Kevin Yee brings another update from Walt Disney World, where there’s good news and shocking news to share.

First Test of FASTPASS+ Successful

Last weekend, Disney World conducted a test of the MagicBands, that crucial piece of jewelry in the MyMagic+ system which enables FASTPASS+. For these 5,000 test users, the first ones to actually see and use the system who weren’t Disney CMs, the chance to try out the technology was a thrill. Users from the Contemporary Resort and Animal Kingdom Lodge were invited up to a month ago to select their rides in advance and participate in the test.

FASTPASS+ gives users the ability to make ride reservations before the vacation even begins; even weeks or months before. For this test, the users were given only THREE reservations per day, and if they accepted the MagicBands, they did not have an option to also obtain regular (“day of”) FASTPASS tickets. They were stuck with just three reservations per day.

They were interviewed and focus-grouped intently… and I’m a bit surprised that the majority of them were happy with the results. Many were extremely happy. Three was apparently enough for these paying visitors from afar; something Disney has obviously known about via their heavy use of surveys tracking of Big Data the past several years. I would have expected more people to demand five or even ten FASTPASS reservations per day, but this is a good reminder that not everyone uses the parks the way we weekly visitors do.

There were some technology glitches, and those made people upset, but the key takeaway for me was that they liked making reservations in advance and didn’t demand spontaneity beyond what they could do in Standby lines. And this is the key feature of FASTPASS+ (perhaps even in the larger MyMagic+ system), so in that sense, this test revealed that Disney has what they must perceive to be a winner on their hands.

Some of the implementation team are saying the “magic number” of reservations will stay at three for everyone: resort visitors, annual passholders, and ticket holders staying off property. But others seem unsure what will be decided eventually, and it’s hard to tell if they are hedging their bets because they know something or if it’s because they just know Disney often changes its mind. I’d be surprised if they don’t find a way to reward people staying in their own hotels via extra reservations – that seems a no-brainer to me, but for now we just don’t know.

We also don’t know from this limited test what the effect on the parks of wide scale adoption would be. There is still not enough information to figure out if standby lines for things like Pirates of the Caribbean would go up, or go down (or be unaffected) if the whole park was full of people visiting with FASTPASS+ reservations made weeks ago. The info most needed is how many reservations will be issued per day. Take Space Mountain. If they used to issue 20,000 tickets in a day (to make up a number), that led to a certain length of wait for Standby. If they move it to be only 10,000 tickets per day, that would make the Standby line much faster, since the ride is able to load the same number of people per hour under both systems. And if they issued 30,000 tickets per day, that would make the standby line slower.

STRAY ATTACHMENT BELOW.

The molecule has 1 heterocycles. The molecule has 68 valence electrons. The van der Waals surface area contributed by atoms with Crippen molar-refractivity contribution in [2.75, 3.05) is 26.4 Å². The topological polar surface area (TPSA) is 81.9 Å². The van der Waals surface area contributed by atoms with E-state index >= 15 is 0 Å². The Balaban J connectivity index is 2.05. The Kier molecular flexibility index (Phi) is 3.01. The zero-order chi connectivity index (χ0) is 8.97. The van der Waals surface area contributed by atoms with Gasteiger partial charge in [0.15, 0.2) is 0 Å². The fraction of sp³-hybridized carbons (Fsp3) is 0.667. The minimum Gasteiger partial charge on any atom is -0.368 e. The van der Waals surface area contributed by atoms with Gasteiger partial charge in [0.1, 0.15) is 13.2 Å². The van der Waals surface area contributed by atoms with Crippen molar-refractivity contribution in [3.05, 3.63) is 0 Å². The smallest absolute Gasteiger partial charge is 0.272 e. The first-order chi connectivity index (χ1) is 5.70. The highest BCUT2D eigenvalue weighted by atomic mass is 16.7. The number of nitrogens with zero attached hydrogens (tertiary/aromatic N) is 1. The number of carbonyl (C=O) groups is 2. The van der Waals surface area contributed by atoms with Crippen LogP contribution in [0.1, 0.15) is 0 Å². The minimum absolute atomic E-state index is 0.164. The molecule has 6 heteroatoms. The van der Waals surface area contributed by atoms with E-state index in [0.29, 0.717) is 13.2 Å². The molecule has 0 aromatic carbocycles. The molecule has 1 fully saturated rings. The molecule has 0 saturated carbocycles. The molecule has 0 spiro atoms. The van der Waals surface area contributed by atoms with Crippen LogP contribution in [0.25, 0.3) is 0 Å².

Now take that thought experiment and magnify it to the level of the whole park, adding in the additional wrinkle that now you’ve got rides (Small World, American Idol Experience, a ton more) that are part of the advanced FASTPASS+ reservation system which previously were standby only. That MIGHT make the E-ticket rides have quicker standby lines, if some visiting tourists opt for Small World instead. But I think the number with bigger importance is how many reservations are allowed for the E-ticket ride itself. Regardless of what’s happening elsewhere in the park, if Space Mountain has more reservations pre-assigned for the day than it did in the paper FP world, that will make for slower standby lines.

Those paper FASTPASS machines will stick around for the transition, but by sometime in 2014 when the parks fully transition to MagicBands and FASTPASS+, the paper machines will go away entirely. Any day-of reservations, changes, or cancellations will be handled digitally at the less-frequent screen kiosks already in the parks.

Feel free to chime in about FASTPASS+, the magic number of three, or the entire “reserve in advance” concept in the comments section below!

SpectroMagic Destroyed

It’s sometimes said that the best way to remove a band-aid is to rip it off quickly rather than drawing out the process, so here goes: the floats from SpectroMagic have been demolished, cut up, and put into dumpsters. A few remaining ones (and possibly the source of some conflicting reports) will be used to train future float drivers for other parades, but this parade is not coming back.

Disney insisted when the Main Street Electrical Parade arrived at the Magic Kingdom that SpectroMagic would return; that the Main Street Electrical Parade was a temporary replacement. Well, the SpectroMagic floats were stored in a way that exposed them partly to the Florida elements, and the floats could not be salvaged. I first reported on April 30 that the floats were damaged and likely to never return, and now it seems the demolition took place. (Addendum to that April 30 piece: they *did* reopen the fort escape tunnel apparently, which is great news!)

Disney has not officially confirmed the demolition via press release, but there have been multiple credible eyewitness reports of the parade units in dumpsters behind Central Shops backstage, in the white tents the units had been stored in for some time, and they appear to be confirming it privately to some individuals.